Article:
By on September 13, 2012

With the CAW’s strike deadline just four days away, the union has apparently tabled a proposal to reduce wages for new hires, a move that would stop short of a true two-tier wage system, but meet a major demand of the Big Three auto makers.

According to The Globe and Mail, New hires at CAW plants currently start at a lower wage for the first six years of their career. The new proposal would extend that period to 10 years, though it wouldn’t implement a permanent two-tier system, such as the one adopted by the UAW.

Auto makers have been demanding that the labor costs for the CAW and UAW reach parity, while the CAW cites a higher cost of living as one of the main factors for the wage discrepancy. While CAW President Ken Lewenza has adamantly opposed a permanent two-tier system, the compromise is a positive sign that averting a strike is in the interests of both parties.

Furthermore, a compromise that impacts new hires, rather than the current rank-and-file, will be an easier pill for CAW members to swallow come ratification time. The Globe also reports that benefits for new hires may be cut back – a move that, if attempted on the current employees, would be poorly received, to say the least.

Now, the only question is, will there be two-tier union dues?

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9 Comments on “CAW Opens Door For Wage Cuts...”

  • avatar
    Gardiner Westbound

    Sounds like sanity may have broken out at CAW HQ. Treat it kindly, it’s in a strange place.

  • avatar

    In an earlier time, union dues were based on the “Rand Formula” two hours pay, straight time, per month. I think it was up to three hours when I left in late 2008.

    If its still based on X number of hours pay per month. The second tier guys will pay less.

    Before everybody freaks,ours {the CAW} system is set up different from the UAW.

    Our second tier make 10 more an hour than the Americans. Sounds good eh? No! Our second tier guys have little or no benifits. They have no layoff, and recall, rights. They have little, or no, union protection. They do pay dues however……Go figure.

    Another huge difference between ours and the UAW agreement. We allow outside people to work in the plant. Sweepers,and all cleaners,shunt drivers,unskilled maitenance,and some skilled maintenance is done by an outside company.

    Unskilled..14-15 dollars an hour. Skilled 20-22 per hour. Little or no benifits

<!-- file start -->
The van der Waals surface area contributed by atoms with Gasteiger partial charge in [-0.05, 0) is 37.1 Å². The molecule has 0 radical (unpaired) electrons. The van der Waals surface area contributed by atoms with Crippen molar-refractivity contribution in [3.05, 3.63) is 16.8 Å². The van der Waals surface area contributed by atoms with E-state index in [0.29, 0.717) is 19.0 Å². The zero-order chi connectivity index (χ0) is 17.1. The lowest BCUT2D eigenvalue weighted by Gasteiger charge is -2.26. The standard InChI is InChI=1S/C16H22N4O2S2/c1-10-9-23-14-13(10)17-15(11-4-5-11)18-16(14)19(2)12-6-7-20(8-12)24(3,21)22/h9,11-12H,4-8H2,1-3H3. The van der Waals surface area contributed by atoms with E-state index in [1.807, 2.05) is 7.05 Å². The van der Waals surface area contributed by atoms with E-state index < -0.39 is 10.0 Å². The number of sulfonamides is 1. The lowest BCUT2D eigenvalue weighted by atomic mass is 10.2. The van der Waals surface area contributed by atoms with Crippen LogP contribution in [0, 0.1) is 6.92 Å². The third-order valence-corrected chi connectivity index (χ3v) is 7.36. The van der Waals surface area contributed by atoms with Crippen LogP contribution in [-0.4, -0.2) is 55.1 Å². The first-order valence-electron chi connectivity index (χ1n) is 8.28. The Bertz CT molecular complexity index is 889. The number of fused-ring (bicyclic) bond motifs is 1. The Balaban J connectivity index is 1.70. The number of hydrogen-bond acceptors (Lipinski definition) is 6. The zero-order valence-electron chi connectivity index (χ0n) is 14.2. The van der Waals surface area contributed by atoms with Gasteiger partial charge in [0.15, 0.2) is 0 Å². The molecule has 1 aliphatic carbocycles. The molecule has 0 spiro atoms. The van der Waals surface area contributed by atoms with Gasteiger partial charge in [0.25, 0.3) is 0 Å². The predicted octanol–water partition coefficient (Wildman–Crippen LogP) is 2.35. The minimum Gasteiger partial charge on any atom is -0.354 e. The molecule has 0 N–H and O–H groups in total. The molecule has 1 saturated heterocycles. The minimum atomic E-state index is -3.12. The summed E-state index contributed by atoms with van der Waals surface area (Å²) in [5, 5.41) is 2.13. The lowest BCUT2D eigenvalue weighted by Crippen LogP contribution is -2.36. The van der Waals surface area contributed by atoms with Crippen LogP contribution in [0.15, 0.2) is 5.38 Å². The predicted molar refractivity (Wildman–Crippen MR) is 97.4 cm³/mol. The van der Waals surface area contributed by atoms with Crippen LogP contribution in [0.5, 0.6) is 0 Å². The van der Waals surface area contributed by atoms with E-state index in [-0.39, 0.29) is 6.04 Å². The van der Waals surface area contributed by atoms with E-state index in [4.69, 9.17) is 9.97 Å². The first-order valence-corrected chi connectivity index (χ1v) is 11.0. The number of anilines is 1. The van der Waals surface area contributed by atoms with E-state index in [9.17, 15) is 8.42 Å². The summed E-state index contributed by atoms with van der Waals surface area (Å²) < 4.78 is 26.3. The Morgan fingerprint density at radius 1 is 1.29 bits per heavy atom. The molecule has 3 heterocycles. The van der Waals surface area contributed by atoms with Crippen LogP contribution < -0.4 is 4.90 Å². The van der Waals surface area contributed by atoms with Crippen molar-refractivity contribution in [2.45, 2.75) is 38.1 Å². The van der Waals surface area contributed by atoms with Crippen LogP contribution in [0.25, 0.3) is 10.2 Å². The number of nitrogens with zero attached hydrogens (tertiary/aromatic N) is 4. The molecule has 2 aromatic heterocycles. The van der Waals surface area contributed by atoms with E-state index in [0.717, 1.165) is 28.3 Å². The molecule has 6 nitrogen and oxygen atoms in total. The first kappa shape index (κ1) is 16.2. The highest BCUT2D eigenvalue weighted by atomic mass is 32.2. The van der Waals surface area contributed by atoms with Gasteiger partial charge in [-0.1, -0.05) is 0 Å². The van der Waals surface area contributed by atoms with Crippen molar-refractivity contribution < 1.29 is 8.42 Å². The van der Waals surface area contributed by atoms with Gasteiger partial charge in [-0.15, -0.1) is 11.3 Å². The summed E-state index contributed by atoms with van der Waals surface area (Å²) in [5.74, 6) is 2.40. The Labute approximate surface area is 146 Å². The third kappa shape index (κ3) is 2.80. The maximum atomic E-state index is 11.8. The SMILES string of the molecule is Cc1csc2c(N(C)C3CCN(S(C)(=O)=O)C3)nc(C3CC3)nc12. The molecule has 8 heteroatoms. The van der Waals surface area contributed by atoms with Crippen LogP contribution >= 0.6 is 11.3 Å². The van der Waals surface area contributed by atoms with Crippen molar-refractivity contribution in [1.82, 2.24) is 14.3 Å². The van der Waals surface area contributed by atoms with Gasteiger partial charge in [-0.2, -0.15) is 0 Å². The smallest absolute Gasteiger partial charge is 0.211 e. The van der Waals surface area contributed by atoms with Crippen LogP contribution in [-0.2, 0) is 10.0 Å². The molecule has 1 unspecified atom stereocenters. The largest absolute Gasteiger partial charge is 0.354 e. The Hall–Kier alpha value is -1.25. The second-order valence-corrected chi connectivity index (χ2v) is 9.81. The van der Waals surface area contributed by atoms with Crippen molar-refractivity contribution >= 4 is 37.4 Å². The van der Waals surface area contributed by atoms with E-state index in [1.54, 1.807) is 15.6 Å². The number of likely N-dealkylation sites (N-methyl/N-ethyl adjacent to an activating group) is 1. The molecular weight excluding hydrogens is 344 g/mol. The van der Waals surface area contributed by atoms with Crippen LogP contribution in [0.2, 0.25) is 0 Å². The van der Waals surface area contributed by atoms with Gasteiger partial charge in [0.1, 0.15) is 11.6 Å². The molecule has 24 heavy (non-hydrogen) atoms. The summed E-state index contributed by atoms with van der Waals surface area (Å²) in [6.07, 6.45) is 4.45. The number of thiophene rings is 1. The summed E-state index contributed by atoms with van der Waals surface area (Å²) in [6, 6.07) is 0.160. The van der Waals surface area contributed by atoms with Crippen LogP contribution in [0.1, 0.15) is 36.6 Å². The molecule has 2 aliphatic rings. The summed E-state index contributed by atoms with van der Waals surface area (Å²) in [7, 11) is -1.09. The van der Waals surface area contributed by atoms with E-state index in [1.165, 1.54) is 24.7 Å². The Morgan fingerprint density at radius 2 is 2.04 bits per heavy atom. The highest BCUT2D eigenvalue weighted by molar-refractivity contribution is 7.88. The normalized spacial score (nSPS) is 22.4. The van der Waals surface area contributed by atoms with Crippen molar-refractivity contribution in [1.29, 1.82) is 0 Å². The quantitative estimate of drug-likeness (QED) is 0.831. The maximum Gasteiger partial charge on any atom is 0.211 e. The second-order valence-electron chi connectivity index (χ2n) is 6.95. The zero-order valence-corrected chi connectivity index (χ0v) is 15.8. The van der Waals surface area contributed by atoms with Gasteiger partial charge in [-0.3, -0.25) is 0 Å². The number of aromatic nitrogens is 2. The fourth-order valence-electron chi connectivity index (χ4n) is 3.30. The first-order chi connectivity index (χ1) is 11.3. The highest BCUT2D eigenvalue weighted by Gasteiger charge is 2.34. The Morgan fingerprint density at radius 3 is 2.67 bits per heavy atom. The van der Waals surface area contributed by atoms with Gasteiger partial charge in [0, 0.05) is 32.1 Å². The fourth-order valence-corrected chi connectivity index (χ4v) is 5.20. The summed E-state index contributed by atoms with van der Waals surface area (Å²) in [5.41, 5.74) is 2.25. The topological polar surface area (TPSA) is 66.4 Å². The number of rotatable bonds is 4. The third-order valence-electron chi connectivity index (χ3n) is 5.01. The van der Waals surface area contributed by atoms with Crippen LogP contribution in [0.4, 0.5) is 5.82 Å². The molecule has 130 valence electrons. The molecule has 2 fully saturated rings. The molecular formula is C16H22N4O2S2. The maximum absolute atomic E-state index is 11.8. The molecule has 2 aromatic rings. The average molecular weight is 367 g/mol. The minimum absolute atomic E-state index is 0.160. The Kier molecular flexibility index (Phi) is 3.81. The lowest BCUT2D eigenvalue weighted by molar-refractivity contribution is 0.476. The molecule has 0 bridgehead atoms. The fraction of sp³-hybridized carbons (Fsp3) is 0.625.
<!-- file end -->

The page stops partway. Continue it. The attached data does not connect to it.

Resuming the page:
Shedualing, with the crucial job of sequencing,along with most sub assembly,is perfomed by an outside company. They our set up in our old truck plant. 14 to 17 per hour.

    So there you have it.

    Oh yeah, and Ingersoll Ont/ Cami plant,home of the Equinox,is CAW but they have a whole different contract, and make less money.

    • 0 avatar

      Always appreciate the insight from somebody who has walked the talk. Have to say I don’t have a problem with non CAW/UAW workers in the plant that do plant maintenance and custodial services. They are not assembly workers so I see no reason that they should be members of the same union. Sub-assembly, I am assuming, is the assembly of say, a dashboard and its prep for assembly. That IMHO should be by CAW members if it is done in the assembly plant.

  • avatar

    I agree with Mikey, except they do have Union Protection whether they are part time or New!
    Every Union Contract in Canada covered by the “Rand” Formula (Justice Rand) was brought it to settle a long strike against Ford Canada in the 30 ies!
    Kind regards Gentle Ted ex CEP Steward!

  • avatar


  • avatar
    el scotto

    @ Mikey The parts inspection company I used to work for had a contract to QC the bin of parts for each model going down the line at a plant. Before we had the contract, if a part was missing bubba/sissy would go to a parts bin further back and steal the part needed right now. The QC of the parts bins caused huge resentment and we ended up zip tying the bins shut. It took over two years to get this process fixed and the UAW constantly fought over anything and everything over this process. Even non-union line managers fought us. They all hated a process that brought order and accountability for production parts. Have no fear my friends, my company had contracts in Japanese plants too.

  • avatar

    I’ve said it before and I’ll say it again. The CAW’s problem isn’t with the corporations, it’s the UAW. Forget comparing the CAW to Canadian Honda or Toyota plants either, it’s moot. They need to compare themselves directly with UAW plants where there is no argument costs are now less because of the 2-tier system.

    On a personal level, I think the low wage of the 2nd tier workers is very short sighted as it ensures that the newest wave of workers can no longer afford the product they assemble. Did Hank the First teach us nothing?

    • 0 avatar

      They can afford the products they assemble, young, no debt probably, probably living at home with parents still. What the UAW did was set up a situation when the point comes that Tier 2 outnumber Tier 1, Tier 1 better get ready for the bareback (-) the KY. Tier 2 was done to protect the UAW already there at all costs without realizing from previous experience they were just slowly killing themselves again. This is the biggest threat to CAW, closing CAW plants, moving production to US, would mean a lot of tier 2 hires.

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